Hypoxia as a therapy for mitochondrial disease
Author(s)Jain, I. H.; Zazzeron, L.; Goli, R.; Alexa, K.; Schatzman-Bone, S.; Dhillon, H.; Goldberger, O.; Peng, J.; Goessling, W.; Zapol, W. M.; Mootha, V. K.; Shalem, Ophir; Sanjana, Neville E; Zhang, Feng; ... Show more Show less
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Defects in the mitochondrial respiratory chain (RC) underlie a spectrum of human conditions, ranging from devastating inborn errors of metabolism to aging. We performed a genome-wide Cas9-mediated screen to identify factors that are protective during RC inhibition. Our results highlight the hypoxia response, an endogenous program evolved to adapt to limited oxygen availability. Genetic or small-molecule activation of the hypoxia response is protective against mitochondrial toxicity in cultured cells and zebrafish models. Chronic hypoxia leads to a marked improvement in survival, body weight, body temperature, behavior, neuropathology, and disease biomarkers in a genetic mouse model of Leigh syndrome, the most common pediatric manifestation of mitochondrial disease. Further preclinical studies are required to assess whether hypoxic exposure can be developed into a safe and effective treatment for human diseases associated with mitochondrial dysfunction.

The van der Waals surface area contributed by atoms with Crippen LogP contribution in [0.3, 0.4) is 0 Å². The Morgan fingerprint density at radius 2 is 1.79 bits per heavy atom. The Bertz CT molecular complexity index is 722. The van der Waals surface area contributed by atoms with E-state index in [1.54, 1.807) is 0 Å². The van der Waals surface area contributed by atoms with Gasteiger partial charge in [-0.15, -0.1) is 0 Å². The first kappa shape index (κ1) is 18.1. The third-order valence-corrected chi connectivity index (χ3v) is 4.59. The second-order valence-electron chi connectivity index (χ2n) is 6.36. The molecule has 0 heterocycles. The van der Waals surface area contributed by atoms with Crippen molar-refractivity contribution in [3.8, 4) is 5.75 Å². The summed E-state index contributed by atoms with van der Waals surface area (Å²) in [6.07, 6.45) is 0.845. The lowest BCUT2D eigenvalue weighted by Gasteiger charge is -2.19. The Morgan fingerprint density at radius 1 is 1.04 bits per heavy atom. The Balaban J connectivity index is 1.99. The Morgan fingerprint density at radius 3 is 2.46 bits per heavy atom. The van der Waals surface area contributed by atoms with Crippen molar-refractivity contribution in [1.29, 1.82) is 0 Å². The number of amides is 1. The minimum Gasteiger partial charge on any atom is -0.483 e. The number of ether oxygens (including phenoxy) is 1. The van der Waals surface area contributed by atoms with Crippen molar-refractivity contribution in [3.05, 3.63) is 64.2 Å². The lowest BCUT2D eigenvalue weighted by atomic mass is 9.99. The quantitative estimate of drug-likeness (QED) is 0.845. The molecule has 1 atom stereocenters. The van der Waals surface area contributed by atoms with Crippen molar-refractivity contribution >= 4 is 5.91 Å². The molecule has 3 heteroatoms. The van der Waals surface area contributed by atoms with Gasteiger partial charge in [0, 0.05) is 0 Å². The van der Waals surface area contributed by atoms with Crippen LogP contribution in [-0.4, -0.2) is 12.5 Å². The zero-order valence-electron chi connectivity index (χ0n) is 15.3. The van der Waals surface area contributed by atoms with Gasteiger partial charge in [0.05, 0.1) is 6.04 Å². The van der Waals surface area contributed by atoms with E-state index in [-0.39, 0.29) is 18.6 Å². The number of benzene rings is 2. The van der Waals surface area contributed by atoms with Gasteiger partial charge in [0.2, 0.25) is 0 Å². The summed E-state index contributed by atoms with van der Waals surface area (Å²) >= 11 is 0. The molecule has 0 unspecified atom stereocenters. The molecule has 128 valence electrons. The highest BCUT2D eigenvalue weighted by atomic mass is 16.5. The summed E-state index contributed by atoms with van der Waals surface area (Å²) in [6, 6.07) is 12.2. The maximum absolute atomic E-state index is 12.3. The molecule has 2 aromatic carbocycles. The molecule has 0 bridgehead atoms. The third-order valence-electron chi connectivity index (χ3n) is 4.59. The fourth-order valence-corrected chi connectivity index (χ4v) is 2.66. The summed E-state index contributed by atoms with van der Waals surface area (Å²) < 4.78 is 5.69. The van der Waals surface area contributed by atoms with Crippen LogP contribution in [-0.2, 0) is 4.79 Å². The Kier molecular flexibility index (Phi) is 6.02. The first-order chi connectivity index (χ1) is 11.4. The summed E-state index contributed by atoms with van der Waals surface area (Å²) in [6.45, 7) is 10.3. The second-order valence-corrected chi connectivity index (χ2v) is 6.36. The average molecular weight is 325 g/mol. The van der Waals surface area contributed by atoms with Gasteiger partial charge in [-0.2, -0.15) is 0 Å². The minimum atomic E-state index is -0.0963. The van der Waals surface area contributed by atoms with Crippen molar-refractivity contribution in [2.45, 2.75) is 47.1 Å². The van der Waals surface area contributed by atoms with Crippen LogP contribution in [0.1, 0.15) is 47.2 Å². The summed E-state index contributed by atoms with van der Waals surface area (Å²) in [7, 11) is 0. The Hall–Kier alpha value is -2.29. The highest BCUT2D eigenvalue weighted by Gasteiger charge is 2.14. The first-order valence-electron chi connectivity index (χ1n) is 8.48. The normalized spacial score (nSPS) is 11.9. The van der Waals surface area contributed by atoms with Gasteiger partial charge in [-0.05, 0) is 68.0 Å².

DepartmentMassachusetts Institute of Technology. Department of Biological Engineering; Massachusetts Institute of Technology. Department of Brain and Cognitive Sciences; McGovern Institute for Brain Research at MIT
American Association for the Advancement of Science (AAAS)
Jain, I. H. et al. “Hypoxia as a Therapy for Mitochondrial Disease.” Science 352, 6281 (February 2016): 54–61 © 2016 American Association for the Advancement of Science
Author's final manuscript